It was actually a farewell message to Bishop George BellDietrich Bonhoeffer passed this message through fellow prisoner, English Captain S. Payne Best. It was on April 8, 1945 in the Flossenburg concentration camp, a day before he was executed…

…Will you give this message from me to the Bishop of Chichester (Bell), “tell him that this is for the end, but also the beginning–with him I believe in the principle of our Universal Christian brotherhood which rises above all national hatreds and that our victory is certain–tell him, too, that I have never forgotten his words at our last meeting.” He gave me this message twice in the same words, holding my hand firmly in his and speaking with emotional earnestness.

(Dietrich Bonhoeffer Works: Volume 16: Conspiracy and Imprisonment: 1940-1945, 468-469).

I am watching the DVD version movie Bonhoeffer: Agent of Grace on my laptop right now. It’s not bad, but it is a lot of information squeezed into a movie. And much information is missing! Because the short life of Dietrich Bonhoeffer is so complex a mini-series should be made of his life. A History Channel series perhaps?

Dietrich Bonhoeffer writes an Easter letter to his parents during his first month in prison. He is allowed to send one letter every ten days. He refers to his fiancée, Maria von Wedemeyer, who was about 19 at the time. He was about 37 when he wrote the letter.

Easter Sunday, April 25, 1943

Today the tenth day is finally here again, so that I may write to you. How glad I am to let you know that I am celebrating a happy Easter here. The liberating thing about Good Friday and Easter is that one’s thoughts turn far away from one’s personal fate toward the ultimate meaning of life, suffering, and everything that happens, and one clings to a great hope.

Since yesterday it has been amazingly quiet in this prison house. The only sound heard is “Happy Easter” as everyone calls to each other with no envy, and no one begrudges the fulfillment of their Easter wishes to those who labor here in these difficult conditions.

Good Friday was Maria’s birthday. In the past year she bore the death of her father, her brother, and two especially beloved cousins with such a firm heart. If I didn’t know that, I would worry about her. Now Easter will console her, her large family will stand by her, and her work in the Red Cross will keep her completely occupied.

Greet her warmly, tell her that I long for her very much. Tell her not to be sad but brave as she has been til now. She is so very young! That is the hard part.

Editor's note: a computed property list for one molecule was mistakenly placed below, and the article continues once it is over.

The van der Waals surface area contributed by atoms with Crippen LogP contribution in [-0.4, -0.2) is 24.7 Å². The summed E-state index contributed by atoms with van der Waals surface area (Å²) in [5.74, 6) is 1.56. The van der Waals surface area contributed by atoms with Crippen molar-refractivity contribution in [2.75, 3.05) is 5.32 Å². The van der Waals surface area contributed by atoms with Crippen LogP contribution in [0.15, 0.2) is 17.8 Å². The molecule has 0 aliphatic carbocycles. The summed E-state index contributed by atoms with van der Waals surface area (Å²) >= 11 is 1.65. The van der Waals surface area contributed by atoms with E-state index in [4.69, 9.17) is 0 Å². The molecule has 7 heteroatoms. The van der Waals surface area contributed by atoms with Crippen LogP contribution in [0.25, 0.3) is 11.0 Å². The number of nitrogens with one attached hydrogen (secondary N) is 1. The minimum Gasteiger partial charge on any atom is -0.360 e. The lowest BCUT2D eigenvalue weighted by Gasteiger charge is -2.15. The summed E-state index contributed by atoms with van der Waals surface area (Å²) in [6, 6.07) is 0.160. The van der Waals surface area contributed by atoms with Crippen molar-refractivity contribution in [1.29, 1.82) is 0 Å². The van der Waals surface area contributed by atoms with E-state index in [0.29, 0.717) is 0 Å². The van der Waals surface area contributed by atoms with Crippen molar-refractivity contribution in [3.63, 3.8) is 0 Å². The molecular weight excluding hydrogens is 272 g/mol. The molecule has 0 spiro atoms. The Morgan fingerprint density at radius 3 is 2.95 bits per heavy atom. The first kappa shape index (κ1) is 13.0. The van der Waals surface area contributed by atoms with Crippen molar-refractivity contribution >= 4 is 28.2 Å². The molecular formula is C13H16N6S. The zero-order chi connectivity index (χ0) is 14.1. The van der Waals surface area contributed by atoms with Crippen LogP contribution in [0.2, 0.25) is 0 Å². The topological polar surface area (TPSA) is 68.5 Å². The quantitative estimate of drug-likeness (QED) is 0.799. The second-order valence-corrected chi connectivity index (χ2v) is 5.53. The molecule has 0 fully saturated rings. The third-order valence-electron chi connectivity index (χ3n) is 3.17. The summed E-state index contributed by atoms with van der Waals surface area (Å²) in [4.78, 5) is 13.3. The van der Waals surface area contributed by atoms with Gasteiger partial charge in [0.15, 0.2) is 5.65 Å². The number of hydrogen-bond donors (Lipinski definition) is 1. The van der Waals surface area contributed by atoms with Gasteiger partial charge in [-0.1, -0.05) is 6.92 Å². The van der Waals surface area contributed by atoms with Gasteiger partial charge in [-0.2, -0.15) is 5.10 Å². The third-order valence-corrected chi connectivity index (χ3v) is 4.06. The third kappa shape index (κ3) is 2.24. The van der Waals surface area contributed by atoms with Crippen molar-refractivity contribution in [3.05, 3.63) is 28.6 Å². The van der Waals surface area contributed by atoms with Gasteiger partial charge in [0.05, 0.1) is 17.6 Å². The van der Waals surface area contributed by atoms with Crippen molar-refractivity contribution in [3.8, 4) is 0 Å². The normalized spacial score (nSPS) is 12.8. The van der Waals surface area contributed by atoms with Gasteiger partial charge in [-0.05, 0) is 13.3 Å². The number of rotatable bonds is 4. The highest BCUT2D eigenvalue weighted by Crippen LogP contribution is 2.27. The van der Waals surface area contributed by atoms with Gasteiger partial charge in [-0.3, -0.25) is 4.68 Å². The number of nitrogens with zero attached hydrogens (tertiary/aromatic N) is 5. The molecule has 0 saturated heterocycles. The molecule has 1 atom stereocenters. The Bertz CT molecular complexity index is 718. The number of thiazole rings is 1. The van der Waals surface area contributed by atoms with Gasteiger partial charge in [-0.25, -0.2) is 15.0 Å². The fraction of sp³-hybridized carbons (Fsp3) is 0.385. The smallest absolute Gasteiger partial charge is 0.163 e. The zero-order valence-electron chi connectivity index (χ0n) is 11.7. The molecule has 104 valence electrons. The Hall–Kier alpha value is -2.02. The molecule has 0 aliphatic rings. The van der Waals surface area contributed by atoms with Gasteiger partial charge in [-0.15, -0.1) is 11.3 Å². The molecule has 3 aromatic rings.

For Link…

The brother of Dietrich Bonhoeffer, Klaus Bonhoeffer was arrested on October 1, 1944. Here is part of the indictment against him…

In 1943-1944 on German soil the defendants Dr. Bonhoeffer and Dr. (Rudiger) Schleicher (the brother-in-law of Klaus and Dietrich) took part and agreed to cooperate in the operation to overthrow the National Socialist regime, through the elimination of the Fuhrer by cowardly assassination or another act of violence that included the possibility of his death, and to end the war through ignominious dealings with the enemies…

(Dietrich Bonhoeffer Works: Volume 16: Conspiracy and Imprisonment: 1940-1945, 460-461).

Dietrich Bonhoeffer was arrested on April 5, 1943. On November 18, 1943, a trial date was set…

Torgau (Zieten Barracks), November 18, 1943


I. In the criminal case against Pastor Dietrich Bonhoeffer, presently in the Berlin Military Detention Center, Tegel branch, a date for trial before the Fourth Senate of the Reich Court, WitzlebenstraBe 4-10, Berlin-Charlottenburg 5, has been appointed:

Friday, December 17, 1943, at 9:30 a.m.

–Estimated length: 1 to 2 days–

II. Attorney Dr. Kurt Wergin, WoyrschstraBe 8, Berlin W 35, is authorized as counsel for the defendant, in accordance with 323, sect. 4 MStGo (Military Criminal Ordinance), 51 KStVO (War Criminal Law Ordinance).

By order of signed,

Dr. Speckhardt

Senior Reich Military Prosecutor

(Dietrich Bonhoeffer Works: Volume 16: Conspiracy and Imprisonment: 1940-1945, 451).